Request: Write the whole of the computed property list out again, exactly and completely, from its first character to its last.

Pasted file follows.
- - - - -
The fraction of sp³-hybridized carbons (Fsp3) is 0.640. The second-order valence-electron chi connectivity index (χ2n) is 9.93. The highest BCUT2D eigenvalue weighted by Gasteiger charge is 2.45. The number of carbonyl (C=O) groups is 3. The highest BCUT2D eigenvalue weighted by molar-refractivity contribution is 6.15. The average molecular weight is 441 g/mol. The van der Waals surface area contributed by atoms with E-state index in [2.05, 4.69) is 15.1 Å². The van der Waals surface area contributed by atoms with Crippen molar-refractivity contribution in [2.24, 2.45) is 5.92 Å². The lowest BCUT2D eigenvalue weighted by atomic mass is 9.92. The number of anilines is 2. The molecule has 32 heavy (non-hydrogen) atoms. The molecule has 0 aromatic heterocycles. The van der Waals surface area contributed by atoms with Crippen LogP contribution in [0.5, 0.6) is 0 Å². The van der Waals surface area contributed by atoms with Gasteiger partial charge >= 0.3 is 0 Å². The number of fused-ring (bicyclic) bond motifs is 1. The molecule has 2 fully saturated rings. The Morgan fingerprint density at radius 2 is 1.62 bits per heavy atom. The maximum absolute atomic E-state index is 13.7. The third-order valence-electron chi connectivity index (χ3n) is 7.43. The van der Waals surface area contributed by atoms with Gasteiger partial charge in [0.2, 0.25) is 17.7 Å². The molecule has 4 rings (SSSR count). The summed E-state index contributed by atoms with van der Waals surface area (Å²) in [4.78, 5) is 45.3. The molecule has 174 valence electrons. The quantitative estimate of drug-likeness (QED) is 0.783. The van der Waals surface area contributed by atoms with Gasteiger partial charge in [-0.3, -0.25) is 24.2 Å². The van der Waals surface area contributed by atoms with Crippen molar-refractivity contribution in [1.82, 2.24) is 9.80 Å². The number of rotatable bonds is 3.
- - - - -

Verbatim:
The fraction of sp³-hybridized carbons (Fsp3) is 0.640. The second-order valence-electron chi connectivity index (χ2n) is 9.93. The highest BCUT2D eigenvalue weighted by Gasteiger charge is 2.45. The number of carbonyl (C=O) groups is 3. The highest BCUT2D eigenvalue weighted by molar-refractivity contribution is 6.15. The average molecular weight is 441 g/mol. The van der Waals surface area contributed by atoms with E-state index in [2.05, 4.69) is 15.1 Å². The van der Waals surface area contributed by atoms with Crippen molar-refractivity contribution in [2.24, 2.45) is 5.92 Å². The lowest BCUT2D eigenvalue weighted by atomic mass is 9.92. The number of anilines is 2. The molecule has 32 heavy (non-hydrogen) atoms. The molecule has 0 aromatic heterocycles. The van der Waals surface area contributed by atoms with Crippen LogP contribution in [0.5, 0.6) is 0 Å². The van der Waals surface area contributed by atoms with Gasteiger partial charge >= 0.3 is 0 Å². The number of fused-ring (bicyclic) bond motifs is 1. The molecule has 2 fully saturated rings. The Morgan fingerprint density at radius 2 is 1.62 bits per heavy atom. The maximum absolute atomic E-state index is 13.7. The third-order valence-electron chi connectivity index (χ3n) is 7.43. The van der Waals surface area contributed by atoms with Gasteiger partial charge in [0.2, 0.25) is 17.7 Å². The molecule has 4 rings (SSSR count). The summed E-state index contributed by atoms with van der Waals surface area (Å²) in [4.78, 5) is 45.3. The molecule has 174 valence electrons. The quantitative estimate of drug-likeness (QED) is 0.783. The van der Waals surface area contributed by atoms with Gasteiger partial charge in [-0.3, -0.25) is 24.2 Å². The van der Waals surface area contributed by atoms with Crippen molar-refractivity contribution in [1.82, 2.24) is 9.80 Å². The number of rotatable bonds is 3.